Lives in the Yiddish Theatre


G. A. Karlos

Born on 20 July 1888 in Odessa, Ukraine. Father -- employed by an Odessa fort. Learned in the Talmud Torah under the leadership of Mendele Mokher Sefarim, and completed a six-class state school.

For a year's time, K. learned in the dramatic school of Rakhmaninoy, then entered into a Russian Odessa dramatic theatre, where he participated in mass scenes. Later there came the possibility of acting in small roles with the actors Orlenyev, Yakovlev, Talanov et al. He became familiar with Yiddish actor Glazunov, and K. became through him talked into entering into the Yiddish troupe under the direction of Meyerson in Nikolayev, where K. debuted in the singing role of "Katsov" in Goldfaden's "Kishufmakherin". Then krigt he shoyn to act ias "Shumunyu" in the "Two Kuni Lemels". For less than half-a-year K. toured with the troupe and thanks to the good attitude of Meyerson, he learned from him a lot about the business of the stage. K. then toured for a short time with actor Jacob Gartelevitsh, then he went over to Bronstein's troupe in Kherson, where he krigt shoyn prominent singing roles, such as "Gbbrialke" in "Khinke pinke", "Absalom" in "Shulamis", and the role of "Bar kochba". K. then acted for two years with Bezman, and becoming a zaposner (reservist), he was mobilized into the army during the First World War. He organized a dramatic circle in which he often gave a performance. He fell into a gegegnshaft, and wandering as such across various lands, made there offerings in Yiddish and some of the time in Russian, among them "God, Man and Devil", ("Satana"), acting in the role of "Hershele Dubrovnik".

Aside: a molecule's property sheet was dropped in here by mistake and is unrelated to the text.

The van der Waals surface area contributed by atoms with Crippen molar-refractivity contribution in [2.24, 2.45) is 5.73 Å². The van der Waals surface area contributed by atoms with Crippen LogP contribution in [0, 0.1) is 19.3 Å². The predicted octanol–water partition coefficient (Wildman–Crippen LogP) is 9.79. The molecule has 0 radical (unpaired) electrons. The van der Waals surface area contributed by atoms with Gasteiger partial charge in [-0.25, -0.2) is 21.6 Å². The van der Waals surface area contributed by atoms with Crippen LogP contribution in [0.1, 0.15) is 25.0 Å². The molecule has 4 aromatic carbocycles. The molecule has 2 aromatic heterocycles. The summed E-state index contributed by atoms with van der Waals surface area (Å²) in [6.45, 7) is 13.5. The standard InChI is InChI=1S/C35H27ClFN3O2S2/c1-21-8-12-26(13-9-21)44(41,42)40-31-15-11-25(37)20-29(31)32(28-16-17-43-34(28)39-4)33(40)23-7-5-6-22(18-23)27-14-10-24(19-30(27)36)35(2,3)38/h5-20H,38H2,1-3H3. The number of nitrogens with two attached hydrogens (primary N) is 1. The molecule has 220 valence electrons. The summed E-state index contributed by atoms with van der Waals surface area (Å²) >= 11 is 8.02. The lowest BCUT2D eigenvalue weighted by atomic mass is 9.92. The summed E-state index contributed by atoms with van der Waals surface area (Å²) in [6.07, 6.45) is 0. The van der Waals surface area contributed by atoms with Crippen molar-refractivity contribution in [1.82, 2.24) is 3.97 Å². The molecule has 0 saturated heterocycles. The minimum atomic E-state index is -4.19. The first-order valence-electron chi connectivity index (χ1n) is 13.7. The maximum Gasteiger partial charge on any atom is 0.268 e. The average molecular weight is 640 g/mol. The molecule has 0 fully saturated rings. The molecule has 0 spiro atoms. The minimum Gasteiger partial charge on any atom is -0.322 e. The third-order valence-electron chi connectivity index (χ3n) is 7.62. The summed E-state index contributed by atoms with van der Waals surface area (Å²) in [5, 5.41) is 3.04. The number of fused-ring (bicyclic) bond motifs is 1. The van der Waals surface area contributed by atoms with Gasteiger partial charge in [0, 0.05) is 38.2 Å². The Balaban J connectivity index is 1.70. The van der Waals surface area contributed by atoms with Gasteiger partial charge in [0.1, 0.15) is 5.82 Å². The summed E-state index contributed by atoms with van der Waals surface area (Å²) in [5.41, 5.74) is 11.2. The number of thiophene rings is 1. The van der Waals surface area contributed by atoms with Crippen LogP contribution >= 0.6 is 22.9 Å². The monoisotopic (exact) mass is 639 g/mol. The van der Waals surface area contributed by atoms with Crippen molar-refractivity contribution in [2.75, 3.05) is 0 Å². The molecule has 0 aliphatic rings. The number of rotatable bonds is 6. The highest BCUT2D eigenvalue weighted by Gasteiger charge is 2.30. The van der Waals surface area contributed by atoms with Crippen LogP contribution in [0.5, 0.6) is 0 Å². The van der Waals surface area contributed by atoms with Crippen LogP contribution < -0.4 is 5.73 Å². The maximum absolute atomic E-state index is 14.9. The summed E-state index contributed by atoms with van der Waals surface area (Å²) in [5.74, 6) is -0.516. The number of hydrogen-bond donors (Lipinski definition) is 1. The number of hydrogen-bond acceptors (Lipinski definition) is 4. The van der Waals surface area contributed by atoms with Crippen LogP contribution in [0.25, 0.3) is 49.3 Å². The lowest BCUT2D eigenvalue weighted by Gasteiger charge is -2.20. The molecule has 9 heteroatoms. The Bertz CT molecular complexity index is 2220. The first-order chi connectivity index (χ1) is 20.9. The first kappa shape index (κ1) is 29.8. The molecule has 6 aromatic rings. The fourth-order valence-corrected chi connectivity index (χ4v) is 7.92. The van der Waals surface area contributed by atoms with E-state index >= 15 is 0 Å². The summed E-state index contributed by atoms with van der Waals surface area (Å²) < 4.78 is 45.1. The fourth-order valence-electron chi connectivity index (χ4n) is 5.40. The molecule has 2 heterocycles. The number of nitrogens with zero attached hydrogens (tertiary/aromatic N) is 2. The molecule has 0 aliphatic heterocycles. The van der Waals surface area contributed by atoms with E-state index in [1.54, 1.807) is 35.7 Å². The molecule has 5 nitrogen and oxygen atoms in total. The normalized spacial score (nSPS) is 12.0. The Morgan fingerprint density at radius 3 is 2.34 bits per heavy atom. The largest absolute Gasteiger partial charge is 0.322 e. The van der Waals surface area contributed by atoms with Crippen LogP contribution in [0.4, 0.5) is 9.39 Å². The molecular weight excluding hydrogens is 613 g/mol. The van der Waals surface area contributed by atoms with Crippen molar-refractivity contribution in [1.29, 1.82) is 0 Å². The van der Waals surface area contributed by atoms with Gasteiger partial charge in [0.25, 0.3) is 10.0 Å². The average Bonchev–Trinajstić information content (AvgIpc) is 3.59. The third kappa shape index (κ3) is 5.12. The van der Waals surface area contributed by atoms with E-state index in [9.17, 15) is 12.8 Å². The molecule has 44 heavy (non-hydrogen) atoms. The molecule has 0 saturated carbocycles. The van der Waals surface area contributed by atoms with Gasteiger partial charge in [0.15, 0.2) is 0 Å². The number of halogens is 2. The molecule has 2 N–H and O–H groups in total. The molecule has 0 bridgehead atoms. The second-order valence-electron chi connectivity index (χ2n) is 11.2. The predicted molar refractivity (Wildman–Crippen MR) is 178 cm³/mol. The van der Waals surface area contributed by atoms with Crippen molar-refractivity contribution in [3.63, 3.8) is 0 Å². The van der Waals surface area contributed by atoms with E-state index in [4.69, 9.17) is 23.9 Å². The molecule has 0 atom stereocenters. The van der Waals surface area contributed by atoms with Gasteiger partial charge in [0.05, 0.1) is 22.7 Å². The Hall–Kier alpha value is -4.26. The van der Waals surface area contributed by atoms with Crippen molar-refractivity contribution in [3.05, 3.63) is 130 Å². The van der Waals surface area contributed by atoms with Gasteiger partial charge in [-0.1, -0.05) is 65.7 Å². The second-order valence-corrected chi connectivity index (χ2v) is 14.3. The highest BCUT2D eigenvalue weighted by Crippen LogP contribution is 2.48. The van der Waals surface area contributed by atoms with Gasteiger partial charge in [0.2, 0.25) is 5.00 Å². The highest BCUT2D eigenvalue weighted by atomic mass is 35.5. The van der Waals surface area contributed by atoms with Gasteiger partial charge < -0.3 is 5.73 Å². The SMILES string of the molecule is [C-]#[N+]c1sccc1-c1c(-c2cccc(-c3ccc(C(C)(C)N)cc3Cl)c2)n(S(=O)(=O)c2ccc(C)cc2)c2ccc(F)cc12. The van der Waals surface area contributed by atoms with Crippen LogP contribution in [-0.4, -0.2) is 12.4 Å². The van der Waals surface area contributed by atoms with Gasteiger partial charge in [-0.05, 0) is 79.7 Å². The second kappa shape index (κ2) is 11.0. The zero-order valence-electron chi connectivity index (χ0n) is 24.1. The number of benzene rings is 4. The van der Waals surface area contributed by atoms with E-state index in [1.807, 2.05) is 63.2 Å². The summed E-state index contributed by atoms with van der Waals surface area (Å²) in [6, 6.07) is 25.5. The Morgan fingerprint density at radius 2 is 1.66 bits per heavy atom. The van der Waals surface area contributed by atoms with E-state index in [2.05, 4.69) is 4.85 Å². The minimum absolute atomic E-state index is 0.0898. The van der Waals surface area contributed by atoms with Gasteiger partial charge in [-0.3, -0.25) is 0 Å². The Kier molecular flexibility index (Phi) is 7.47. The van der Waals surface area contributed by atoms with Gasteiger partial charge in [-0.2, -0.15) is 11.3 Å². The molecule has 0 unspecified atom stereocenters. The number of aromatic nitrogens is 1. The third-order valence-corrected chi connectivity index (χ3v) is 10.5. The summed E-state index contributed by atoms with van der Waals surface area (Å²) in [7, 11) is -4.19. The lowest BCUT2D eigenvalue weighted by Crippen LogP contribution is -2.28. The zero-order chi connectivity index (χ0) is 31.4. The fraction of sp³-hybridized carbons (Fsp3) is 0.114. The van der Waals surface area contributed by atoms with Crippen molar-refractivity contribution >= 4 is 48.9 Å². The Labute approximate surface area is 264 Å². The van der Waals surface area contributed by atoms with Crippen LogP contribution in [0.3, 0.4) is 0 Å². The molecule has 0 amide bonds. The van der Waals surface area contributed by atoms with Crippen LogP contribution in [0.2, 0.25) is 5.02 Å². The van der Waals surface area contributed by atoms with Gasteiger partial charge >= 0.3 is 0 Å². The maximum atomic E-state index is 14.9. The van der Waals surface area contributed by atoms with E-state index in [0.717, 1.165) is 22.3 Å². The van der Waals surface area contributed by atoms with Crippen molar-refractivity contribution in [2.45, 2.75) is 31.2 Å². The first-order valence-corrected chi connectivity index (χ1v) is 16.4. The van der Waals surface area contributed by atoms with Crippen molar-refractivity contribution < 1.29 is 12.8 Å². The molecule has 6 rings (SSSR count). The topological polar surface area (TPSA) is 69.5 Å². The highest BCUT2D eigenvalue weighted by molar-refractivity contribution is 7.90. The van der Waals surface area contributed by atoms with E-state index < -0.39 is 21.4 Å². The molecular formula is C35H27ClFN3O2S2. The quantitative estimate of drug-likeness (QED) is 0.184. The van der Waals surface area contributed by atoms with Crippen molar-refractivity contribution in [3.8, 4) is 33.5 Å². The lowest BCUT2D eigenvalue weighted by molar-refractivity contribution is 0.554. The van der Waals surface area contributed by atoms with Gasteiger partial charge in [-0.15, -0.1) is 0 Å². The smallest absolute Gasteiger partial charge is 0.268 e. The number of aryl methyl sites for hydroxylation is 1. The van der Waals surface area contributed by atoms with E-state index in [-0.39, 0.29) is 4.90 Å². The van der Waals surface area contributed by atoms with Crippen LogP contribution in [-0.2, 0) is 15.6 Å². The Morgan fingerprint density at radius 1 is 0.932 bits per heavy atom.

Returning to Moscow after the February Revolution, K. entered into the troupe of Zhitomirski and acted with the guest-starring Clara Young. In 1932 he entered into the state Ukranian operetta in Donbes, whre he acted until 1934.

K.'s wife, Polinova, also was an actress, aa was their very young daughter Sonia Karlos.

K.'s further fate is unknown.

Sh. E. from Mark Leyptsiker.






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Adapted from the original Yiddish text found within the  "Lexicon of the Yiddish Theatre" by Zalmen Zylbercweig, Volume 7, page 6271.

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